UK NAO Says Army 2020 Plan Needs Reality Check
- The UK’s National Audit Office released sharp criticism of the government’s decision to downsize the Army:
“The MOD decision to reduce the size of the regular Army and increase the number of trained Army reserves was taken without appropriate testing of feasibility or evaluation of risk. […] The decision to adopt an Army structure with fewer regular soldiers and an increased number of reserves was made to enable the Department to provide defence outputs within its available budget. We have not seen evidence that the feasibility of increasing the number of trained reserves within the planned timescale, needed to provide the required capability, was robustly tested.”
Fixing VA Care
- The US House of Representatives took an easy vote (426-0 roll call) to push Veterans Affairs to sort out its waiting times. The Senate should soon bring a similar bill to its floor.
- CSIS researcher Evan A. Laksmana looks at the defense priorities outlined by presidential candidate Joko Widodo, ahead of Indonesia’s presidential elections next month. The WSJ provides an overview of the latest debate that took place on Monday and who the candidates are.
- Reuters reports that Japan has started talks for UH-X, a helicopter transport deal worth about $2B, a sum large enough for some of the competitors to offer a new design.
- Meanwhile the Philippines postponed the deadline for bids for the acquisition of 2 anti-submarine warfare helicopters to June 24, according to IHS Jane’s.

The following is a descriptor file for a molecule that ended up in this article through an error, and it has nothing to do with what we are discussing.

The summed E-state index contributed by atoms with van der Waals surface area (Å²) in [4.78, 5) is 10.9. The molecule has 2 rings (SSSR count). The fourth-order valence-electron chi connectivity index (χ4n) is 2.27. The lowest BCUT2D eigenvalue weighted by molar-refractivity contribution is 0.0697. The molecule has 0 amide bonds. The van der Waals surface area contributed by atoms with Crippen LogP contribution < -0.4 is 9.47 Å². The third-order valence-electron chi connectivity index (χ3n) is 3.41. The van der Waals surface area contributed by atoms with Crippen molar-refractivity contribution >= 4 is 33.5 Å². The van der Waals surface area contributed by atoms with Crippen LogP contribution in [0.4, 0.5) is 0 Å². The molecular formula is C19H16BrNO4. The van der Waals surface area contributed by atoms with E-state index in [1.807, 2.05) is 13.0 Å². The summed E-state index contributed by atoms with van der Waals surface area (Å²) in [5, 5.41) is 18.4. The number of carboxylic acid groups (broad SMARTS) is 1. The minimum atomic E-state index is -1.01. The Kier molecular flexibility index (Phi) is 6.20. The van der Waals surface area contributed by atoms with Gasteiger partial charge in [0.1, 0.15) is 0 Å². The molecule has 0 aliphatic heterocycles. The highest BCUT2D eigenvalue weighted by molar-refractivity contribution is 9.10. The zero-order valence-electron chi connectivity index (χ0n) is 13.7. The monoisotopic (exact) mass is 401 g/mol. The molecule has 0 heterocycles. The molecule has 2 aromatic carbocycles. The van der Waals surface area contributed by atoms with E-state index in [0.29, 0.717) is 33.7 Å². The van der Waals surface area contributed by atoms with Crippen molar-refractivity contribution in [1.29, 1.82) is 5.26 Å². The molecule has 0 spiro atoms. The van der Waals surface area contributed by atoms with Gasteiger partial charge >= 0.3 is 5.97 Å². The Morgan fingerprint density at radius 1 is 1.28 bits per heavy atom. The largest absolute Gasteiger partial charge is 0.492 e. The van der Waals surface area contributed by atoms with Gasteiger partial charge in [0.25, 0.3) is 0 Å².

- Islamic State of Iraq and Levant (ISIL) jihadists have seized more cities in northern Iraq beyond Mossul, as Iraqi police and military abandon their posts and equipment.
From Your “Friends” in the Tech World
- While Lockheed Martin managed to convince Defense News that an increase of about $30M in its yearly R&D budget was worth headlining as a “boost“, Google puts this pocket change in perspective by throwing another $500M at an acquisition relevant to the security space (literally), with the purchase of Skybox Imaging. The company uses cheap, short-lived satellites to turn imagery into data flows such as the monitoring of port activity.
- How does this work? Leaving aside market capitalization comparisons, Google generates more free cash flow each quarter than Lockheed Martin does in a good year. As long as Google’s quasi monopoly in search ads is safe and thriving, they can afford to throw lots of money to try and own a future populated with data-collecting robots.
- The Economist: “Taking advantage of smartphones and other consumer technologies, tiny satellites are changing the space business.”
- Like the US, Russia is struggling with its ponderous space industry incumbents, and like in the Pentagon, they’re unable to conduct proper audits. This, by the admission of RIA Novosti despite its recent restructuring into another Kremlin mouthpiece.
- Vodafone recently released a law enforcement report [PDF] showing the extensive, and sometimes secret, governmental wiretapping capabilities among the 29 countries where the firm operates.
- How to tell if the NSA is keeping your phone on even when you’ve turned it off? It will continue to dissipate heat.
- Did a Russian team really pass the Turing test, where humans can be tricked to think a machine is another fellow human? Not so fast, according to some detractors.
US Leadership and How to Deal with Tech Disruption
- Today’s video is a live stream from the Center for a New American Security’s 8th Annual National Security conference, where among topics CNAS will discuss its latest report on creative disruption: